Hi chosensinner,

Could you please clarify, specifically, how the following verse from John 6 can be interpreted in a “spiritual and metaphorical sense”? (Please include scriptural support for any metaphorical interpretation assigned to the terms “flesh” and “blood”.)

**John 6:55 For my flesh is food indeed, and my blood is drink indeed. **

Thanks,
Nita

Hi des_scahill,

Just a clarification; there is a difference between “fullness of truth” and “fullness of understanding” (of that truth). The Church does not claim that it has full “understanding” of the truth. What she claims is that she has the fullness of truth.

I’m sure you recognize that it’s possible to know a truth without have full understanding of it. (Eg. knowing with certainty that light exists, does not mean that one fully understands it.)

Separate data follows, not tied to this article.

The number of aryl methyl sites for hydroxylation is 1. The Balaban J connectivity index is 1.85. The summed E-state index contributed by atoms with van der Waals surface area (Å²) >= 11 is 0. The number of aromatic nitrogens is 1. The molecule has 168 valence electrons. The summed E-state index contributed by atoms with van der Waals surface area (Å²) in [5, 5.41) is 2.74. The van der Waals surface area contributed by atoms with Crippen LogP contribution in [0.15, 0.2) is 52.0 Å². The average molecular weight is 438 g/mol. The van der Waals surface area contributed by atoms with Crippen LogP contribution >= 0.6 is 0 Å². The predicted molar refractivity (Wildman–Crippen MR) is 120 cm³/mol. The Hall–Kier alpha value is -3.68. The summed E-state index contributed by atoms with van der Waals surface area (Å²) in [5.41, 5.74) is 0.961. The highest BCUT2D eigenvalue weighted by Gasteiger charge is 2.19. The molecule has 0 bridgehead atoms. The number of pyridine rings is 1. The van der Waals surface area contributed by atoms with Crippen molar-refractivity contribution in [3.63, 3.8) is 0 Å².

I hope this clears up a false understanding of what the Catholic Church teaches regarding “fullness of truth”.

Nita

The Catholic doctrine does not rest on John 6 alone. Read John 6 and then read the Last Supper narratives - where Jesus takes bread (physical bread, not metaphorical bread) and says “This is My Body. … Take and eat”. Ponder the meaning then of the word “is”!

To show the difference between the “I am the bread of life” statement with the other statements:

Jesus says “I am the door…”, but at some later point He does not take a physical door and say “This is me, …enter thru it”.

Jesus says “I am the vine…”, but He never picks up an actual physical vine and says “This is Me. …abide in it”.

etc.

At the Last Supper Jesus demonstrates the way His words in John 6 are literally fulfilled and that this fulfillment is to be continued throughout the ages - “Do THIS in memory of Me”.